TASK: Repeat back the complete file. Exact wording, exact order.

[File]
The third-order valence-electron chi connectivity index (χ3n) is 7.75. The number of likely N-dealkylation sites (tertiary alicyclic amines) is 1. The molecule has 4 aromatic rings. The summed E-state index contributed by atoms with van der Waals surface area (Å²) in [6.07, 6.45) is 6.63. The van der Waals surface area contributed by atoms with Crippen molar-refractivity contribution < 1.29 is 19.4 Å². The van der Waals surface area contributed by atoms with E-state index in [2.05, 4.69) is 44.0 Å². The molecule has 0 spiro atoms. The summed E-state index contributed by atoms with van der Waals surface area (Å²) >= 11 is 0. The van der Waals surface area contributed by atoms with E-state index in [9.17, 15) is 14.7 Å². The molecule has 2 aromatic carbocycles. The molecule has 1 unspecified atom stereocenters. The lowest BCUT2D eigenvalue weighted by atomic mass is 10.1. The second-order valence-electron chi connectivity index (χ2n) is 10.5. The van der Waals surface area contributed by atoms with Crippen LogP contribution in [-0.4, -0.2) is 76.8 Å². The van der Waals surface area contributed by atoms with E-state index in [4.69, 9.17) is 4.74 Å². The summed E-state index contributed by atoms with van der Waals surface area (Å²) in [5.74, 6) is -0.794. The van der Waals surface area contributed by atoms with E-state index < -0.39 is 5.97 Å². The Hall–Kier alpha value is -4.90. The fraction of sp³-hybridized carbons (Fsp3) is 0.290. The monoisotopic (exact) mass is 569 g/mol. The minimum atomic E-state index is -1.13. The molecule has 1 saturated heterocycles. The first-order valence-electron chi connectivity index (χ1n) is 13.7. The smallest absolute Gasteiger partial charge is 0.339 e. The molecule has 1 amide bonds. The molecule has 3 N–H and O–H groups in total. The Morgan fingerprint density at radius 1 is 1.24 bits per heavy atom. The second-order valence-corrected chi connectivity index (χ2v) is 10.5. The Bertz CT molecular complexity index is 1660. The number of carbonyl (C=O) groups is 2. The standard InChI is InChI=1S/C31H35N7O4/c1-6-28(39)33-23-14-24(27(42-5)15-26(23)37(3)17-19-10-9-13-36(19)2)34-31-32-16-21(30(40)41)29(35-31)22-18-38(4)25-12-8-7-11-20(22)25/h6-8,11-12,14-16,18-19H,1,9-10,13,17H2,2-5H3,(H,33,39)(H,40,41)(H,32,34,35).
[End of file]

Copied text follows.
The third-order valence-electron chi connectivity index (χ3n) is 7.75. The number of likely N-dealkylation sites (tertiary alicyclic amines) is 1. The molecule has 4 aromatic rings. The summed E-state index contributed by atoms with van der Waals surface area (Å²) in [6.07, 6.45) is 6.63. The van der Waals surface area contributed by atoms with Crippen molar-refractivity contribution < 1.29 is 19.4 Å². The van der Waals surface area contributed by atoms with E-state index in [2.05, 4.69) is 44.0 Å². The molecule has 0 spiro atoms. The summed E-state index contributed by atoms with van der Waals surface area (Å²) >= 11 is 0. The van der Waals surface area contributed by atoms with E-state index in [9.17, 15) is 14.7 Å². The molecule has 2 aromatic carbocycles. The molecule has 1 unspecified atom stereocenters. The lowest BCUT2D eigenvalue weighted by atomic mass is 10.1. The second-order valence-electron chi connectivity index (χ2n) is 10.5. The van der Waals surface area contributed by atoms with Crippen LogP contribution in [-0.4, -0.2) is 76.8 Å². The van der Waals surface area contributed by atoms with E-state index in [4.69, 9.17) is 4.74 Å². The summed E-state index contributed by atoms with van der Waals surface area (Å²) in [5.74, 6) is -0.794. The van der Waals surface area contributed by atoms with E-state index < -0.39 is 5.97 Å². The Hall–Kier alpha value is -4.90. The fraction of sp³-hybridized carbons (Fsp3) is 0.290. The monoisotopic (exact) mass is 569 g/mol. The minimum atomic E-state index is -1.13. The molecule has 1 saturated heterocycles. The first-order valence-electron chi connectivity index (χ1n) is 13.7. The smallest absolute Gasteiger partial charge is 0.339 e. The molecule has 1 amide bonds. The molecule has 3 N–H and O–H groups in total. The Morgan fingerprint density at radius 1 is 1.24 bits per heavy atom. The second-order valence-corrected chi connectivity index (χ2v) is 10.5. The Bertz CT molecular complexity index is 1660. The number of carbonyl (C=O) groups is 2. The standard InChI is InChI=1S/C31H35N7O4/c1-6-28(39)33-23-14-24(27(42-5)15-26(23)37(3)17-19-10-9-13-36(19)2)34-31-32-16-21(30(40)41)29(35-31)22-18-38(4)25-12-8-7-11-20(22)25/h6-8,11-12,14-16,18-19H,1,9-10,13,17H2,2-5H3,(H,33,39)(H,40,41)(H,32,34,35).